We all want to craft a perfect world for our children, but sometimes things go wrong. This could be you losing your job, downsizing your home due to finances, going through a divorce, or other obstacles. Some parents might be tempted to hide this pain and struggle from their children. Transparent communication is actually the best way to approach situations like these.

 

This transparent communication parenting style will teach your child the importance of communication, especially when it’s surrounding difficult conversations. Don’t feel like you have to hide your emotions from your children because suppressing your emotions will only make things worse. Instead, have an open conversation about how you both are feeling and if you (or your child) is going through a rough time, brainstorm ways to get through it together.

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Parenting Skill: Responsibility

Affect: Responsible Children

These parenting skills are relatively common sense. But it’s important to lay out how being responsible. Setting a good example for your children can have a beneficial impact on them. There are the little things, like always driving safely, always wearing a seatbelt, and wearing sunscreen when going to the beach. Then there are the big things, like performing well at work, maintaining a healthy relationship with your parents and in-laws, and being a generally good person. The little things and the big things both show responsibility. This responsibility will quickly be passed along to your children, as well.

 

Want to raise even more responsible and conscientious children? Explain your actions to them and why you do what you do. That could be as simple as sitting them down while paying bills or taxes and explaining the importance of these obligations. It could be as grand as donating your time to a local charity or non-profit together. Explaining the reasons behind your responsible actions will help your children grow up responsible, as well.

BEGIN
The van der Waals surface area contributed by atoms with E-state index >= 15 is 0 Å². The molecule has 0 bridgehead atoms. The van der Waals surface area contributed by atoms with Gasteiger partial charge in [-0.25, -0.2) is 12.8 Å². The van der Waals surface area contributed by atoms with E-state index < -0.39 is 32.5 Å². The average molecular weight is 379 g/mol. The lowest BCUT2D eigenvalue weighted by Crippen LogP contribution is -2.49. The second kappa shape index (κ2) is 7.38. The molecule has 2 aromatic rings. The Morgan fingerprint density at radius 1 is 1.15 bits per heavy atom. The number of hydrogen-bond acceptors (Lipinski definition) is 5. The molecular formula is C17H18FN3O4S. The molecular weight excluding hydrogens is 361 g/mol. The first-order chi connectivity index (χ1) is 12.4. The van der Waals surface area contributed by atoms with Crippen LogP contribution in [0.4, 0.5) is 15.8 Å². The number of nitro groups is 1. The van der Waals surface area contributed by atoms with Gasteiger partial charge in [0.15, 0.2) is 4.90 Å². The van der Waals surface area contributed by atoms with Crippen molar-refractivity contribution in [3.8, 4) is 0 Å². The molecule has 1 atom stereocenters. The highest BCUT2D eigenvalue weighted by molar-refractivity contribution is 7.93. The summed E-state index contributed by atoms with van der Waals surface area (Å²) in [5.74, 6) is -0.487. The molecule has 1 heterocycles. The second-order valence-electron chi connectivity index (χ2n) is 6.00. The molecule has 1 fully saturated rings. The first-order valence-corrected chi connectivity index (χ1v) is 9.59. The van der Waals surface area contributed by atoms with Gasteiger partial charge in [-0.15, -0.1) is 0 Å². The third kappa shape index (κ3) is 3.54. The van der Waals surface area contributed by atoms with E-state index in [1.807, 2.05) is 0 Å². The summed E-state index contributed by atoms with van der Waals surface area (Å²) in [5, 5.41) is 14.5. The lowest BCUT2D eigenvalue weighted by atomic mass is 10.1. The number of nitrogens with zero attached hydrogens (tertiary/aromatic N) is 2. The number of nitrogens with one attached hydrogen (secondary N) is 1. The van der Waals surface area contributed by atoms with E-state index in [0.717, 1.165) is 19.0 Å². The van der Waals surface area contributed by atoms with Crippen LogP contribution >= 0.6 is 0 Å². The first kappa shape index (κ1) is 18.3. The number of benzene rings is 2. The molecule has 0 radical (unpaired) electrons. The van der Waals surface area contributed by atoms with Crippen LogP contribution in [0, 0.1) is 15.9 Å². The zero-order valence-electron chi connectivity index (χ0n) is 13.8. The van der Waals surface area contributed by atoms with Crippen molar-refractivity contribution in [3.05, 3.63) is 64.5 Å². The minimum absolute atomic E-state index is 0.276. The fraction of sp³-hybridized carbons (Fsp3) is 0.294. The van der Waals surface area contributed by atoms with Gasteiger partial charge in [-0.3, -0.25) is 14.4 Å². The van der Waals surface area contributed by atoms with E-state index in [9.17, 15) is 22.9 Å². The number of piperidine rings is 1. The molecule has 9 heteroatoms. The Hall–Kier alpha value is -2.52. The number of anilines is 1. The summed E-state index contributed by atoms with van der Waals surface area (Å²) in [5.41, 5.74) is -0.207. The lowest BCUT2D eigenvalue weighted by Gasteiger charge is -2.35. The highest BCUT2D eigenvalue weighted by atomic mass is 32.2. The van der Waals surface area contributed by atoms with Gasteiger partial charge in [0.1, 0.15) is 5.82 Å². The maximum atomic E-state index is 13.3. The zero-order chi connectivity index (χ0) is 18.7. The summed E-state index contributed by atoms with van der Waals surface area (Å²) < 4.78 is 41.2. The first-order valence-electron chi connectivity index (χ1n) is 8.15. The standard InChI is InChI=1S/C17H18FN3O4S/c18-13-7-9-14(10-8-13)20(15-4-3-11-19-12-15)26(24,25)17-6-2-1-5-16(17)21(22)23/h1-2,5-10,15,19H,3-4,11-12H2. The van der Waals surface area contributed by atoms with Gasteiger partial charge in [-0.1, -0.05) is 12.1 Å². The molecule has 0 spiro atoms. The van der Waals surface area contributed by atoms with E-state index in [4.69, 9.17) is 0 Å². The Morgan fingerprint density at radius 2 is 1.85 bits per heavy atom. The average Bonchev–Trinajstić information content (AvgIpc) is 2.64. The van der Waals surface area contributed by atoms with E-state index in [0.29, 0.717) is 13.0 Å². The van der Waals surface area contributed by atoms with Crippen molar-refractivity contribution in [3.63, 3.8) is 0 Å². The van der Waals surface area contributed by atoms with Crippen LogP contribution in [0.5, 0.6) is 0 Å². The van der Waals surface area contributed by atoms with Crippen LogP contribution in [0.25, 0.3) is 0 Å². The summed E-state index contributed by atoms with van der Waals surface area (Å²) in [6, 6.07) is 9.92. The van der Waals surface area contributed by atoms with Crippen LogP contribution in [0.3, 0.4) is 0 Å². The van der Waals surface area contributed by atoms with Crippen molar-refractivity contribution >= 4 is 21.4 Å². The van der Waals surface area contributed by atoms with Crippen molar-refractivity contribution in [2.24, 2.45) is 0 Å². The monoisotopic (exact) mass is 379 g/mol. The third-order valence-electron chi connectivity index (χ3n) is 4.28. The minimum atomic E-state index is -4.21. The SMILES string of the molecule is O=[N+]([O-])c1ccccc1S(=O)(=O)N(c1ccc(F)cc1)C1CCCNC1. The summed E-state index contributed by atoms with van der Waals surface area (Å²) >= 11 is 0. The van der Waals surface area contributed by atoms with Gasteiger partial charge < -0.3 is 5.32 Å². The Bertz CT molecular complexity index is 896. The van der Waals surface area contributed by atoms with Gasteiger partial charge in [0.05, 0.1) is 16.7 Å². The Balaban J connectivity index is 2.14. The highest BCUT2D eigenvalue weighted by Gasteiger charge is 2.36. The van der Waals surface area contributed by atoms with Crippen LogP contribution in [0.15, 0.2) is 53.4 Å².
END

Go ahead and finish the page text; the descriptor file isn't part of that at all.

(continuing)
Being a good parent

There is so much advice surrounding being a “good” parent, and sometimes it can be hard to tell whether what you’re doing is right or wrong. The above parenting styles will help your children grow up with responsibility, communication skills, critical thinking skills, and much more.

 

Skills like these will not only help them in school and growing up, but also later on in life. Children of good parents grow up to have stronger interpersonal relationships, more professional success, and more self-love and confidence.

 

What do you define as a “good” parent? Do you have any skills for other moms to learn by? We’d love to learn more about your parenting style!

 

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Trevor Mcdonald

Trevor McDonald is a freelance content writer who has a passion for writing. Considering himself a "Professional Parent", he takes pride in his many guest posts published on numerous family blogs. When not writing or playing with his two kids, you can find him riding his road bike, playing guitar, or reading. Trevor is currently writing for Fit Trim Happy and you can find him on Twitter to learn more about him and his writings.